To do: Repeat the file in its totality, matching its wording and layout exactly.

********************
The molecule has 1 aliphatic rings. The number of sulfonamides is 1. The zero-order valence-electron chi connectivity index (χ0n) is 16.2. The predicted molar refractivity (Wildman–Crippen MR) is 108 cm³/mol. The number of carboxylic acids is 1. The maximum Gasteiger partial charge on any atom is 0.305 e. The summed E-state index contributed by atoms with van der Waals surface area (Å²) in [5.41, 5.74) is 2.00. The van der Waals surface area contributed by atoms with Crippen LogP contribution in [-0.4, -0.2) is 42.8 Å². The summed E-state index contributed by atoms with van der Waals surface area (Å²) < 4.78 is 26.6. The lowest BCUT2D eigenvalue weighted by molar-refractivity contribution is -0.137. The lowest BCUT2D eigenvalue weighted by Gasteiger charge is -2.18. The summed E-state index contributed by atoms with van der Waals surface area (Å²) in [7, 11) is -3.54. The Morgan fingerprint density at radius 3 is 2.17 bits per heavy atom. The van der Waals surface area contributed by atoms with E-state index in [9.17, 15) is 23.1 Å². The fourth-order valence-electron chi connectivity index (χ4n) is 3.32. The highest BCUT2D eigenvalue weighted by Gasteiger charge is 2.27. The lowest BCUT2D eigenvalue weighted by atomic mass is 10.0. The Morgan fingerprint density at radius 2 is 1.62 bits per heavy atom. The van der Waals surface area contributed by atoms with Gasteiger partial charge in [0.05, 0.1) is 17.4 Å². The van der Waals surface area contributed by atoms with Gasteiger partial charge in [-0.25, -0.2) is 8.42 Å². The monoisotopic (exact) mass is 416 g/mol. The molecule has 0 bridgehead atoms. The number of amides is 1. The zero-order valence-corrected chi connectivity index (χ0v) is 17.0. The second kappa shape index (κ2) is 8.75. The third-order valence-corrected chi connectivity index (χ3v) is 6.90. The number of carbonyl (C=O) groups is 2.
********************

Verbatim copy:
The molecule has 1 aliphatic rings. The number of sulfonamides is 1. The zero-order valence-electron chi connectivity index (χ0n) is 16.2. The predicted molar refractivity (Wildman–Crippen MR) is 108 cm³/mol. The number of carboxylic acids is 1. The maximum Gasteiger partial charge on any atom is 0.305 e. The summed E-state index contributed by atoms with van der Waals surface area (Å²) in [5.41, 5.74) is 2.00. The van der Waals surface area contributed by atoms with Crippen LogP contribution in [-0.4, -0.2) is 42.8 Å². The summed E-state index contributed by atoms with van der Waals surface area (Å²) < 4.78 is 26.6. The lowest BCUT2D eigenvalue weighted by molar-refractivity contribution is -0.137. The lowest BCUT2D eigenvalue weighted by Gasteiger charge is -2.18. The summed E-state index contributed by atoms with van der Waals surface area (Å²) in [7, 11) is -3.54. The Morgan fingerprint density at radius 3 is 2.17 bits per heavy atom. The van der Waals surface area contributed by atoms with E-state index in [9.17, 15) is 23.1 Å². The fourth-order valence-electron chi connectivity index (χ4n) is 3.32. The highest BCUT2D eigenvalue weighted by Gasteiger charge is 2.27. The lowest BCUT2D eigenvalue weighted by atomic mass is 10.0. The Morgan fingerprint density at radius 2 is 1.62 bits per heavy atom. The van der Waals surface area contributed by atoms with Gasteiger partial charge in [0.05, 0.1) is 17.4 Å². The van der Waals surface area contributed by atoms with Gasteiger partial charge in [-0.25, -0.2) is 8.42 Å². The monoisotopic (exact) mass is 416 g/mol. The molecule has 0 bridgehead atoms. The number of amides is 1. The zero-order valence-corrected chi connectivity index (χ0v) is 17.0. The second kappa shape index (κ2) is 8.75. The third-order valence-corrected chi connectivity index (χ3v) is 6.90. The number of carbonyl (C=O) groups is 2.